Madonna reinvents herself as a megabrand

There's nothing quite like the experience of Madonna whispering in your ear.

So says Dari Marder, a Glen Cove resident and chief marketing officer of Iconix Brand Group. Marder is no stranger to celebrity -- she's worked with stars, from Britney Spears to Beyoncé to Sharon Stone. But in recent years, when Iconix developed the Material Girl line with Madonna and her daughter Lola, Marder found it took some effort to suppress a certain . . . giddiness.

"At a photo shoot, say, I have to be professional and process what she's saying, but I can't help but think, 'Madonna's whispering in my ear, ohmygodohmygodohmygod,' " Marder says.

Inevitably, Marder adds, Madonna's comments -- about the lighting, perhaps, or a model's body position -- are right on target. "It's often something nobody noticed, and makes all the difference," she says. "It's like she sees things through a different filter."

That Madonna has business savvy is hardly news, but what may surprise some is the fact that her marketing potential, as an international brand, seems stronger than ever. And her appearance in this Sunday's Super Bowl half-time show is just the start of a very big year.

Madonna's other ventures include a new film ("W./E.," about the love affair of Wallis Simpson and King Edward VIII, which she directed and expands into theaters across the country this month), a new record (dropping later this year) and tour, plus her first fragrance (Truth or Dare by Madonna, created by Coty, to be sold exclusively at Macy's starting in April).

"Madonna is one of those celebrities people either love or don't," says industry analyst Marshal Cohen of NPD Group, a market-research firm based in Port Washington. "But even those who don't love her still love to hear what she's up to."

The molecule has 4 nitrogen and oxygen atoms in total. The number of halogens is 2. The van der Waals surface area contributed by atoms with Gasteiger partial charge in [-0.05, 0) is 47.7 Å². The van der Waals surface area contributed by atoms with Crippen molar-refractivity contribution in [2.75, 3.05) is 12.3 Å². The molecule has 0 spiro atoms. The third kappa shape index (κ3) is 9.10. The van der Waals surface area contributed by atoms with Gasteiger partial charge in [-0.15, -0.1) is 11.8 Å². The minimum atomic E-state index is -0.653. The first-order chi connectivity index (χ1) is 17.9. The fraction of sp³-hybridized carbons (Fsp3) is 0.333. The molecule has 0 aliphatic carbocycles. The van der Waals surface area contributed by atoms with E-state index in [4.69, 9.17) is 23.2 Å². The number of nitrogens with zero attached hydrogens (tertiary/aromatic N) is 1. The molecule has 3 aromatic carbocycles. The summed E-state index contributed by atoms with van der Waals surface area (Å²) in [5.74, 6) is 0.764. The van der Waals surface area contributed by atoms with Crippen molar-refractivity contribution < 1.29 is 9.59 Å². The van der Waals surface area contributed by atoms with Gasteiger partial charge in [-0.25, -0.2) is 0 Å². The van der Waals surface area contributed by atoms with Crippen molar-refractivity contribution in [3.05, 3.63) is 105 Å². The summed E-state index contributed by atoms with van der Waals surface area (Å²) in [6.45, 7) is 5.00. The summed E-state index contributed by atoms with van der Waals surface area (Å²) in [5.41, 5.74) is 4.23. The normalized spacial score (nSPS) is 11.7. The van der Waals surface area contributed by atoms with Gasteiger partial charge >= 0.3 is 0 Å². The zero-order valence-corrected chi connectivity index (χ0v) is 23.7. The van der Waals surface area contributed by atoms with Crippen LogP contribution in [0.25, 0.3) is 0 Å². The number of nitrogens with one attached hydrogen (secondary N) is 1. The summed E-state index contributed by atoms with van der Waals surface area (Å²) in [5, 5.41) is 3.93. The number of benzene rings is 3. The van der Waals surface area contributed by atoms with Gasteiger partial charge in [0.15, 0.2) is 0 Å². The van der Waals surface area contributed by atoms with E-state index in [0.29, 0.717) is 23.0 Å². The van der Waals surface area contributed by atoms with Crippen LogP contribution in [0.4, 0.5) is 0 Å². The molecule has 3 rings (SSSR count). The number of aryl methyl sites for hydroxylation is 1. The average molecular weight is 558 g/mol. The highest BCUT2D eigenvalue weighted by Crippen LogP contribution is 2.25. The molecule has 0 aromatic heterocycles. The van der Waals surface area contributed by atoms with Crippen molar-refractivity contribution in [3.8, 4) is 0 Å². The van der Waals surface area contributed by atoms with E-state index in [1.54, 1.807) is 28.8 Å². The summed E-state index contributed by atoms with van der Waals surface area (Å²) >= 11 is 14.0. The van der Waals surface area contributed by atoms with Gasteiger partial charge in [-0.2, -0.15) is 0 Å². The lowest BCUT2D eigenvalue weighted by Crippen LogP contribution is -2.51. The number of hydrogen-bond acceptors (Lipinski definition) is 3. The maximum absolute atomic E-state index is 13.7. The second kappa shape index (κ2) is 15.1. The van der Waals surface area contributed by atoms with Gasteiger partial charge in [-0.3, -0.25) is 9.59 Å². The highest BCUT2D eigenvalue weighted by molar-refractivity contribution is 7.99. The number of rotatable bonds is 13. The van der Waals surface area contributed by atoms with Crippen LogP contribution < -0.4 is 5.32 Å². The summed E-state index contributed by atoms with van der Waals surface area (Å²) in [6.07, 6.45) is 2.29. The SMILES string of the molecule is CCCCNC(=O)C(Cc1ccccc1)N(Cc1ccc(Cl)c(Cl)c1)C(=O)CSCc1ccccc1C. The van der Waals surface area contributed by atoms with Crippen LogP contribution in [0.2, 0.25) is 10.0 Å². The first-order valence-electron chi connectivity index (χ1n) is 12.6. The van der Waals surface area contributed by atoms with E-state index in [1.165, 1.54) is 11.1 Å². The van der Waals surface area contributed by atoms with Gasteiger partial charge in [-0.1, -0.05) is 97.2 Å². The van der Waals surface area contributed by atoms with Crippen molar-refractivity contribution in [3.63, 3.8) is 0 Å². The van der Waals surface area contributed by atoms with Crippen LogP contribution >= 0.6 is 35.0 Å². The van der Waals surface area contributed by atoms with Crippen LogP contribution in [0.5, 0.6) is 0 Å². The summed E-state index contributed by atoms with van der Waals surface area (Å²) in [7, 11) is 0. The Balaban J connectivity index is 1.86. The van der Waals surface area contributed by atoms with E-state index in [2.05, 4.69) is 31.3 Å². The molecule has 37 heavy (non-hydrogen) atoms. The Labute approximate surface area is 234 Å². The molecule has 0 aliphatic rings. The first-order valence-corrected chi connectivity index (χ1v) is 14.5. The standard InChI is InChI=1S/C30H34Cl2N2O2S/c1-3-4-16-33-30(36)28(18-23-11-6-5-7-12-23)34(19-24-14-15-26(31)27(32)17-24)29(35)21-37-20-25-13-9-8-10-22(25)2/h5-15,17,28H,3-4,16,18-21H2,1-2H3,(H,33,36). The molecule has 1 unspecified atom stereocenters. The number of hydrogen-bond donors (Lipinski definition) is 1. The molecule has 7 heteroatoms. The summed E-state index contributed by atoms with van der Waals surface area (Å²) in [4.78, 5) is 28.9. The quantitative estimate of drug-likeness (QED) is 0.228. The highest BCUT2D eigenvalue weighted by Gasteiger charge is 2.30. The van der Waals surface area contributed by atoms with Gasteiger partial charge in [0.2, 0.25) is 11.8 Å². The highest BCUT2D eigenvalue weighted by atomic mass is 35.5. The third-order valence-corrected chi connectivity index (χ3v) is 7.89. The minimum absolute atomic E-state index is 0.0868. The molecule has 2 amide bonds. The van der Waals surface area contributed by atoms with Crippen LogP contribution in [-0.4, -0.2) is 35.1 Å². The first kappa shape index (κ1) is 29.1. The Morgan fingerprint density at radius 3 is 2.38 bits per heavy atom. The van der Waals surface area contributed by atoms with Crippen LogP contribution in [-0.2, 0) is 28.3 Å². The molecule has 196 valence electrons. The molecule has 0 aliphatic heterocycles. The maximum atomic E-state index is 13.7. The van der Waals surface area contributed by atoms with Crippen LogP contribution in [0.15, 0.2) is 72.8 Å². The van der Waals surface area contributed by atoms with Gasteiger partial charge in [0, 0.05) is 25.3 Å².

The new scent is the first product in a new Truth or Dare lifestyle brand, which will roll out footwear, accessories and intimates in September, hoping to capitalize on the success of Material Girl, the fast-fashion juniors label sold at Macy's.

"I have always been obsessed by fragrance," Madonna told Women's Wear Daily, and "wanted to create something personal that was an expression of me but that other people could relate to as well."

She decided to create a fragrance with notes of gardenia and tuberose, reminiscent of a scent worn by her mother. "My oldest memory of my mother is her perfume," Madonna explained. "I carry it with me everywhere."

If Madonna's new venture succeeds, she'll have reinvented herself. Again. This time, as a business titan.

"She's able to keep her finger on the pulse because she's very collaborative, working with people in different fields who impart a freshness to her work," says Marder. "I think that says a lot about her as a person."

"One of the ways Madonna has separated herself from other celebrities is her ability to keep in the forefront of trends that go beyond her specific talent," says Cohen. "She's best known as a singer, but she's gained recognition with acting, philanthropic endeavors . . . even adopting kids."

Truth or Dare, which will be more sophisticated than Material Girl, will target women in their 30s and 40s. It's supposed to resemble a glimpse in her closet.

"She's very, very, very involved," Marder insists. "She goes through racks of samples, very concerned about fit, especially in the intimates line."

Of course, that launch is still months away. Right now, Madonna has a half-time show to plan.

"Timing is everything in this business," Cohen notes. And with her new line launching soon after theSuper Bowl, he says, "her timing almost couldn't be any better."